The suppression of the body’s immune defence system allows viral diseases that you may have caught a long time ago to reactivate and cause illness again. These viruses can make you feel quite unwell and in the early stages the symptoms may be very similar to kidney rejection. The virus that is most frequently seen is cytomegalovirus (CMV), usually a ‘flu-like illness that most of us shrug off without ever knowing we have had it. This leaflet will tell you more about CMV. Other viruses that may re-emerge are the Epstein-Barr virus that causes glandular fever, herpes simplex virus (cold sores & genital herpes) and herpes zoster virus (chicken pox & shingles). These viruses are all treatable, though they may cause some anguish.
Sometimes these viruses are present in the donor kidney. However, it is usually considered that a transplanted organ that is known to have CMV, for example, is better than not having a transplant because it is possible to anticipate and treat any symptoms early.
CMV is a member of the herpes virus family which is responsible for conditions such as cold sores and chicken pox. Like other viruses it infects cells by attaching itself to a cell, invading it and taking over the cell, causing the cell to produce virus rather than whatever it is supposed to do.
It is the result of the infected cells bursting open to release new virus to infect other cells and the body’s own reaction to the infection that makes us feel unwell. The number of infected cells and the level of the body’s reaction dictates how we feel.
It can affect almost any organ of the body, the kidney, liver, heart, lungs, eye, stomach, colon and brain, causing inflammation.
A person who is infected and who has a normal immune response will present with ‘flu-like symptoms, a raised temperature, and a cough. In immunosuppressed patients, i.e. transplanted patients, CMV symptoms can vary enormously from mild to very severe because it can affect almost any organ. When it affects the kidney (CMV nephritis) in a kidney transplant patient it may cause elevated creatinine levels. This can be confused with kidney transplant rejection.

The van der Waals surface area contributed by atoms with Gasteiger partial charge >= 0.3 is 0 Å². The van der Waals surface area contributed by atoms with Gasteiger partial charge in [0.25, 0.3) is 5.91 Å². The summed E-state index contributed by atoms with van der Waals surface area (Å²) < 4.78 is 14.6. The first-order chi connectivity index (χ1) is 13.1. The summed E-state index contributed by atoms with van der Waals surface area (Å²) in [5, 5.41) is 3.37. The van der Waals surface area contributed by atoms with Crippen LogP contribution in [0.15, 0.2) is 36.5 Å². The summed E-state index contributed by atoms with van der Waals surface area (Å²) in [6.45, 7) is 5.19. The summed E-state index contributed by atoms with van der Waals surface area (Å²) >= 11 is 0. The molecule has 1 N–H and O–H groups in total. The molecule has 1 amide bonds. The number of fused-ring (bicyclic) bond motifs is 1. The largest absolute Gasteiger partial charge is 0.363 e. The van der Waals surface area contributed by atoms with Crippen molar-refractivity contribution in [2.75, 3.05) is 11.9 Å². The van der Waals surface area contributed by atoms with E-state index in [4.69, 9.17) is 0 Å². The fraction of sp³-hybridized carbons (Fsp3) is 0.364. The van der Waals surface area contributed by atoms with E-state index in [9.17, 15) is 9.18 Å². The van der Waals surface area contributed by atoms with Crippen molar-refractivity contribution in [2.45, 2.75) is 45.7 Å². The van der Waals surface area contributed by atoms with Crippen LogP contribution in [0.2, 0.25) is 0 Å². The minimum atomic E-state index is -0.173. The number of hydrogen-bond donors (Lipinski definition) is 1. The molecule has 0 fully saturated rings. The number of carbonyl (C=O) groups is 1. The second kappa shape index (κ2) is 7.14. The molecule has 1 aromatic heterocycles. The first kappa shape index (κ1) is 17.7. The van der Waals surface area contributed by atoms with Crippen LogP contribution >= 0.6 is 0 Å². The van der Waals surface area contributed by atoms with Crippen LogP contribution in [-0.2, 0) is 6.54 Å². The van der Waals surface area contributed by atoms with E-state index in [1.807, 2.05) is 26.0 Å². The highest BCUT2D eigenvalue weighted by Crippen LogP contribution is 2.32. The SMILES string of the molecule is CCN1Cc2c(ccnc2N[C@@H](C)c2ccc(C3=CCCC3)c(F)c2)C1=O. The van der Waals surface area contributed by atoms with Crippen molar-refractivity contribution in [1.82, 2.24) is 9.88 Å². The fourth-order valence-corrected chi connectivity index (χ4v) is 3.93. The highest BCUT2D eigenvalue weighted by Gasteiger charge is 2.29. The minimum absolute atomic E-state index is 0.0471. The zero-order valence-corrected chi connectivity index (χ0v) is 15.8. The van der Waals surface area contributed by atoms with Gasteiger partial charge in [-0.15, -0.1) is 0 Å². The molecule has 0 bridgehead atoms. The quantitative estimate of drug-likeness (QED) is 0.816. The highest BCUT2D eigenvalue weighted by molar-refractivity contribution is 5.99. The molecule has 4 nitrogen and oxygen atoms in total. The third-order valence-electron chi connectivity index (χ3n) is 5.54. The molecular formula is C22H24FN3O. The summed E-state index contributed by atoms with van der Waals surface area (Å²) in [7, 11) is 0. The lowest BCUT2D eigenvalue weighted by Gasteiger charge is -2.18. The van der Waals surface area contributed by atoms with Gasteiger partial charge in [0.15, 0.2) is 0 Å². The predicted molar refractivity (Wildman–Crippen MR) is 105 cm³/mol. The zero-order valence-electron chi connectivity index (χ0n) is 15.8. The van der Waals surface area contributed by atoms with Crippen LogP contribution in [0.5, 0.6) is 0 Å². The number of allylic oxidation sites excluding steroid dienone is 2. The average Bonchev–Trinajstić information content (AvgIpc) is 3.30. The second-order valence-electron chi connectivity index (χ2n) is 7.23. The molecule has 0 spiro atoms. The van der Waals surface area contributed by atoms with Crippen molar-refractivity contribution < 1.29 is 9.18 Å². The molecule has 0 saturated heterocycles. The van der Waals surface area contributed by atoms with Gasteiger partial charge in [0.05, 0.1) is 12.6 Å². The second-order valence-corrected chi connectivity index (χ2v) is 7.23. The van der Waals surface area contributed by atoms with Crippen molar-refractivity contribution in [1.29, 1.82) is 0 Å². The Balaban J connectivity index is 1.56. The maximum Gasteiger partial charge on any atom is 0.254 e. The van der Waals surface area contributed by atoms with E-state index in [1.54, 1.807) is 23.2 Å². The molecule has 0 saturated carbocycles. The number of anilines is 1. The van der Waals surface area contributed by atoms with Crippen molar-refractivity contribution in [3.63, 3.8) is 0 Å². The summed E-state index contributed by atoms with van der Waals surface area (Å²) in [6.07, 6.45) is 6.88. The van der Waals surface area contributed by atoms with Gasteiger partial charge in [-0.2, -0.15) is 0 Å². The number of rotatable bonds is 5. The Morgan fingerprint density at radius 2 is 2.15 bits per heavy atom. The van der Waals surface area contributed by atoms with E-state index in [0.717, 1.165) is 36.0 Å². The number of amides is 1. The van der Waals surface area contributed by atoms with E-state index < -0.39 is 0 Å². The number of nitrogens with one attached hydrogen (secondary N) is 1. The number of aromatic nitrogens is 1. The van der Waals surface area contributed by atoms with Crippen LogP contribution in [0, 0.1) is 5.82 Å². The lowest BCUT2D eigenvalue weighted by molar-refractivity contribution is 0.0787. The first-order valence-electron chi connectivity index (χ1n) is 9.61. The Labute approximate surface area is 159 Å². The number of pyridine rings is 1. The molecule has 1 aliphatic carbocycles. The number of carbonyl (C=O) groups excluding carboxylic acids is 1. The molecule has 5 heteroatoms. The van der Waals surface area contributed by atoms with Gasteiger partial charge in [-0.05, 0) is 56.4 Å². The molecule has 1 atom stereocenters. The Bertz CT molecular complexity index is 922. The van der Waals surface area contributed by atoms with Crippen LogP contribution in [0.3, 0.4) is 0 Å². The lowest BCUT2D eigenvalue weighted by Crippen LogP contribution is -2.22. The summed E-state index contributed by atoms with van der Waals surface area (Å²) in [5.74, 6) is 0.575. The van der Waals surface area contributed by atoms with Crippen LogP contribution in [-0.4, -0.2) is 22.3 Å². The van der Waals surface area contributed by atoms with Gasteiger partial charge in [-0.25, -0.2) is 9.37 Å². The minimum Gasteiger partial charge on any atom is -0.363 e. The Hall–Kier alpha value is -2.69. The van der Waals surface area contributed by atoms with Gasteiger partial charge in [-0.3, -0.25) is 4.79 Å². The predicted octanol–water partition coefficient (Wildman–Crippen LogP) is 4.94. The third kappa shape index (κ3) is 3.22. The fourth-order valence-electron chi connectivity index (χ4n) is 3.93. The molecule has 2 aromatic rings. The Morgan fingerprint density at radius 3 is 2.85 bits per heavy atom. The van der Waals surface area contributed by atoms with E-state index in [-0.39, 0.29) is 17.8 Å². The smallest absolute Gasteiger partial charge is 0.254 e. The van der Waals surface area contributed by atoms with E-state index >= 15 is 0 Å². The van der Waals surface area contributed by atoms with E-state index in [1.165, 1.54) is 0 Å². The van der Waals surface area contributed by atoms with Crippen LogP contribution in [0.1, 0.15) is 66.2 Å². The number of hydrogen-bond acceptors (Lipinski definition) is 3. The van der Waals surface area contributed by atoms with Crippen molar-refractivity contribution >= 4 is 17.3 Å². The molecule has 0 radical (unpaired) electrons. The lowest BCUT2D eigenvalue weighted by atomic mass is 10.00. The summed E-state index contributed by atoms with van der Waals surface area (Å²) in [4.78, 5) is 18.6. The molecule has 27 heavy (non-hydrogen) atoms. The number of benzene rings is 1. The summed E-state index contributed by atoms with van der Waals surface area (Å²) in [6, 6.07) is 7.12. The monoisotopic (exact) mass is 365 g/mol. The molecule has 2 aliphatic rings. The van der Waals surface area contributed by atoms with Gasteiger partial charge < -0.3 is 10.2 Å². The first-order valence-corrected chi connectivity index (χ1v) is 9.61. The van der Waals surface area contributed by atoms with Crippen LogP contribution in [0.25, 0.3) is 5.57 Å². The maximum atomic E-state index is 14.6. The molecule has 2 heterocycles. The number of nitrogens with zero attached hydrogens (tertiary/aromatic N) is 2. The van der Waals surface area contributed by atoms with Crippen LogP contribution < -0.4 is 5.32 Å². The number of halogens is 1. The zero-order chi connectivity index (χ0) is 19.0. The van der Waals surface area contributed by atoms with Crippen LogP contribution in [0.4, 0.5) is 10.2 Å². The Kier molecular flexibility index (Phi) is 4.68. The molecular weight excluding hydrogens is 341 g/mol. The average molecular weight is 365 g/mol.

CMV is spread by contact with the secretions of an infected person. Once a person has been infected with the virus they never lose it. In healthy humans, CMV does not cause a problem because its activity is combated by the body’s natural defence systems and it remains dormant. However, because the body fights viruses in the same way it tries to reject a new transplant, the immunosuppressant drugs that transplant patients take to stop rejection impair the body’s ability to fight the virus and symptoms can occur.
It can also be passed from a donor kidney to the recipient, if the donor had CMV. CMV positive kidneys are routinely offered to CMV negative patients. This is because the infection can be controlled and the wait for a matched CMV negative organ could be very long. Of course, the transplant patient may have already been infected with CMV themselves and not be aware of it, as it is difficult to diagnose unless a blood sample is taken and tested specifically for the virus.
Both the donor and the recipient of a transplant organ are tested for CMV antibodies before the operation in order to anticipate the need for treatment of CMV after the transplant. The recipient is also tested after surgery.
CMV can be difficult to diagnose as the symptoms are so varied. There are two main tests for CMV, checking for the presence of the virus in the bloodstream or taking a biopsy of the infected organ. However, these tests may not be conclusive and repeat tests may be needed.
A 14 - 21 day course of a powerful antiviral drug called ganciclovir is the treatment of choice for active CMV. As this is given intravenously, directly into the patient’s vein, a hospital admission is required. However, if it is appropriate, a patient can be taught to administer their own ganciclovir allowing them to finish the treatment at home. Unfortunately, CMV can recur.